7 - 8
FATMAP difficulty grade
The Waterpocket Fold is an upheaved ridge of fantastically sculpted sandstone, practically uninterrupted in a north-south span across Capitol Reef National Park.
It makes a daunting natural barrier to east-west travel in this region, with only a few secretive passages cutting through it.
Muley Twist Canyon is one of them, and long ago, it was in fact followed by settlers with wagons, who said the canyon could “twist a mule” with its tight meanders among towering walls. No wagons rumble through this canyon anymore, but Lower Muley Twist remains a key route for backcountry travelers in the remote southern reaches of Capitol Reef National Park.
In this area, you can walk in the historic tracks of pioneers while gazing into eons of geologic time. There are a few ways to get into Muley Twist Canyon and several variations for hiking it.
The route mapped here is a loop from the Post Corral trailhead.
It takes the Post Cutoff Trail to access the southern portion of Lower Muley Twist, which is commonly deemed the most impressive reach.
The loop then returns through the much broader canyon of Grand Gulch.
This makes a respectable day hike or overnight trip.
Note that [backcountry permits](https://www.nps.gov/care/planyourvisit/backpacking.htm) are required for all camping in the park. The loop can go in either direction but is mapped here counterclockwise, taking on the somewhat harrowing Post Cutoff Trail first.
This cairned route goes up and over the Waterpocket Fold on slickrock slabs with significant exposure.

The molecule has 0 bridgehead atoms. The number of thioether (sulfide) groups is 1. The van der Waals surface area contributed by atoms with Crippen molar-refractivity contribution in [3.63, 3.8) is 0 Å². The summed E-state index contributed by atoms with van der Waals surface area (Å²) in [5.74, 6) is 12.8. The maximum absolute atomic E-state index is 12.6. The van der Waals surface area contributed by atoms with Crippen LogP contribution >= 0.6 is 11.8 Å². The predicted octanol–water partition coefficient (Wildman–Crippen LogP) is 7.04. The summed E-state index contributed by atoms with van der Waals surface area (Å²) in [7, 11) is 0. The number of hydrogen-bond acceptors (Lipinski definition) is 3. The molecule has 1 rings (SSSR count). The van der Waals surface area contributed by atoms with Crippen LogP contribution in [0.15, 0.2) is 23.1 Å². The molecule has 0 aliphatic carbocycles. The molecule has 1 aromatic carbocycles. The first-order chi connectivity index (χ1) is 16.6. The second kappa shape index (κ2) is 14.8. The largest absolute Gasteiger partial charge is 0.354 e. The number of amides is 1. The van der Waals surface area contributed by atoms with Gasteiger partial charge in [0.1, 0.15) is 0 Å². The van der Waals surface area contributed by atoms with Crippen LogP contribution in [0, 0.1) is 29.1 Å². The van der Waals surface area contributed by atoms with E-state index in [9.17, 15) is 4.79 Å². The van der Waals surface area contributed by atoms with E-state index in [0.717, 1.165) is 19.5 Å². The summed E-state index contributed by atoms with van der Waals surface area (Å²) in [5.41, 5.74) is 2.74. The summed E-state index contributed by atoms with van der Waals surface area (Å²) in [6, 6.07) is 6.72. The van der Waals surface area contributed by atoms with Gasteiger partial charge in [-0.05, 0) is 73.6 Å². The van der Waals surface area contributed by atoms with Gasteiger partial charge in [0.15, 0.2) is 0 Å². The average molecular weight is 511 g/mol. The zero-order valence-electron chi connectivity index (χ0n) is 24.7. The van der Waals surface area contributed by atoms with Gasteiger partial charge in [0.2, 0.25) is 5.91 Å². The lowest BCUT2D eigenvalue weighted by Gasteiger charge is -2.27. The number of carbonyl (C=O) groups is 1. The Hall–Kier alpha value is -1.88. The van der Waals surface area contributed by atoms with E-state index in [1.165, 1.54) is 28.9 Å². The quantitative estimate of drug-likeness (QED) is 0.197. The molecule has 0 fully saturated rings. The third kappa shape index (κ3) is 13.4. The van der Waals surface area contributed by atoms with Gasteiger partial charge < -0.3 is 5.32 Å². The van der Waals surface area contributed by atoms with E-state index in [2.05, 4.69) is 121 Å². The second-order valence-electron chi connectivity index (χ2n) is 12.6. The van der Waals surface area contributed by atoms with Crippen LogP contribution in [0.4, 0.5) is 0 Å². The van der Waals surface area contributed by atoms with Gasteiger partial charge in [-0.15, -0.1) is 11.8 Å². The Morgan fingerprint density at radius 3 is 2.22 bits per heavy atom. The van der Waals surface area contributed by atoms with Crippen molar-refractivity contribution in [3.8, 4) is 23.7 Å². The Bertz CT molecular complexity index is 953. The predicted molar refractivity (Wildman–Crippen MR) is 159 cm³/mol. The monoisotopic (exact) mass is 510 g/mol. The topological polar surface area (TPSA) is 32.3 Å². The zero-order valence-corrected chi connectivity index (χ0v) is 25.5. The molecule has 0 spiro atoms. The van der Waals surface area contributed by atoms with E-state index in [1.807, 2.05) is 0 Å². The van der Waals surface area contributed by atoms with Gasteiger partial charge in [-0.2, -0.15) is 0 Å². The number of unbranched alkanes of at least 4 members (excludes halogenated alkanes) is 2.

It’s generally safe enough to do with heavy packs and tends to be easier in the uphill direction than down.
It does require sure footing and abundant caution, however, and shouldn’t be attempted when wet or icy.
Once at the crest of the fold, you’ll find reward in the expansive views and then with relatively easy hiking for the remainder of the loop. Descending into Muley Twist Canyon, varnish-streaked walls rise on one side, and the escarpment is undercut in several places by massive alcoves.
In at least one of these alcoves, you’ll find evidence of travelers dating back a century or more.
Etchings on the walls and rusty artifacts are abundant in a sand-filled alcove called Cowboy Cave.
It’s important to leave these relics as you find them and don’t add to any markings on the canyon walls.
Doing so is illegal and also disrespectful to the history. After many twists and turns among the striated rock walls, the canyon turns sharply to the east and necks down to its narrowest section.
This is a gray and gold-colored hallway of rock that soon empties into the sunny valley of Grand Gulch.
North through Grand Gulch leads back to Post Corral, but a brief detour south (mapped here) leads to a water source that may be crucial for backpackers.
These are the Muley Tanks—potholes near the base of the Fold.
Exploring the slickrock just south of the tanks reveals an oddity called the Hamburger Rocks, which are squat hoodoos resembling burger patties. Heading back northward, the trail to Post Corral wanders in and out of the wash and over low hills between the meanders.
Take care to stay on the trail or in the wash so as not to erode additional paths in the cryptobiotic soils.
Compared to inside Muley Twist, views out here are more subdued, but the sloping front of the Waterpocket Fold is ever-present alongside, and various ravines within it could be explored as side trips.
On a hot day, you’ll likely want to get this portion over with quickly, though, because there is no shade.
Another water source can be found at Cottonwood Tanks, near the base of the Fold about 1.5 miles south of the Post trailhead, if need be. Sources: https://www.nps.gov/care/planyourvisit/lowermuley.htm https://liveandlethike.com/2015/03/30/lower-muley-twist-canyon-and-hamburger-rocks-capitol-reef-national-park-ut/